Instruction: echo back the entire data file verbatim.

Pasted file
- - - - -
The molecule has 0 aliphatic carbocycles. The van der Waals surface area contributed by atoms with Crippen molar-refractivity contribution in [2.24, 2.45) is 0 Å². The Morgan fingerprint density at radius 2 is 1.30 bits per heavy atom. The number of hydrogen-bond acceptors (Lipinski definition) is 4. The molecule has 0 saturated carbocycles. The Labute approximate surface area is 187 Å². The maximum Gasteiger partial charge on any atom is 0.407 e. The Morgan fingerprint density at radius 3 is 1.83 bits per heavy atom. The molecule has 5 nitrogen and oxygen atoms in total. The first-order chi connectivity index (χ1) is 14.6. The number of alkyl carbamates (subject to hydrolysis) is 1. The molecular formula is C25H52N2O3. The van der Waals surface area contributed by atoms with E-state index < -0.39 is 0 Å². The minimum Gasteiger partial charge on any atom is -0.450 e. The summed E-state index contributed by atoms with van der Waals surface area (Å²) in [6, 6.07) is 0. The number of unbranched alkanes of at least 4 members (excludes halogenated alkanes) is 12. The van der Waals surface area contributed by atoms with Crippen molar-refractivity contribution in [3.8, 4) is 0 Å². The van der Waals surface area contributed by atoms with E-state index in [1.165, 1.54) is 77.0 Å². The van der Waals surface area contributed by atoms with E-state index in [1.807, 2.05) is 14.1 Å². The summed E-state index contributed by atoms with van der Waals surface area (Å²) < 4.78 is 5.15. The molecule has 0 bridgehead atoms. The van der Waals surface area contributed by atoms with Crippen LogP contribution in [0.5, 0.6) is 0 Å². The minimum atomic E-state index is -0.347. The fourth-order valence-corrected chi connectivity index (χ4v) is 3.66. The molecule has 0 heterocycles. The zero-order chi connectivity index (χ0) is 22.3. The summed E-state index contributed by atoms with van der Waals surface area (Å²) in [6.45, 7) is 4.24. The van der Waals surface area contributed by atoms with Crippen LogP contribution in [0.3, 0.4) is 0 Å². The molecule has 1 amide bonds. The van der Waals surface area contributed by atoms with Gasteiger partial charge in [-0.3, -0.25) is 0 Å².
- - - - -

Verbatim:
The molecule has 0 aliphatic carbocycles. The van der Waals surface area contributed by atoms with Crippen molar-refractivity contribution in [2.24, 2.45) is 0 Å². The Morgan fingerprint density at radius 2 is 1.30 bits per heavy atom. The number of hydrogen-bond acceptors (Lipinski definition) is 4. The molecule has 0 saturated carbocycles. The Labute approximate surface area is 187 Å². The maximum Gasteiger partial charge on any atom is 0.407 e. The Morgan fingerprint density at radius 3 is 1.83 bits per heavy atom. The molecule has 5 nitrogen and oxygen atoms in total. The first-order chi connectivity index (χ1) is 14.6. The number of alkyl carbamates (subject to hydrolysis) is 1. The molecular formula is C25H52N2O3. The van der Waals surface area contributed by atoms with E-state index < -0.39 is 0 Å². The minimum Gasteiger partial charge on any atom is -0.450 e. The summed E-state index contributed by atoms with van der Waals surface area (Å²) in [6, 6.07) is 0. The number of unbranched alkanes of at least 4 members (excludes halogenated alkanes) is 12. The van der Waals surface area contributed by atoms with Crippen molar-refractivity contribution in [3.8, 4) is 0 Å². The van der Waals surface area contributed by atoms with E-state index in [1.165, 1.54) is 77.0 Å². The van der Waals surface area contributed by atoms with E-state index in [1.807, 2.05) is 14.1 Å². The summed E-state index contributed by atoms with van der Waals surface area (Å²) < 4.78 is 5.15. The molecule has 0 bridgehead atoms. The van der Waals surface area contributed by atoms with Crippen LogP contribution in [0.5, 0.6) is 0 Å². The minimum atomic E-state index is -0.347. The fourth-order valence-corrected chi connectivity index (χ4v) is 3.66. The molecule has 0 heterocycles. The zero-order chi connectivity index (χ0) is 22.3. The summed E-state index contributed by atoms with van der Waals surface area (Å²) in [6.45, 7) is 4.24. The van der Waals surface area contributed by atoms with Crippen LogP contribution in [0.3, 0.4) is 0 Å². The molecule has 1 amide bonds. The van der Waals surface area contributed by atoms with Gasteiger partial charge in [-0.3, -0.25) is 0 Å².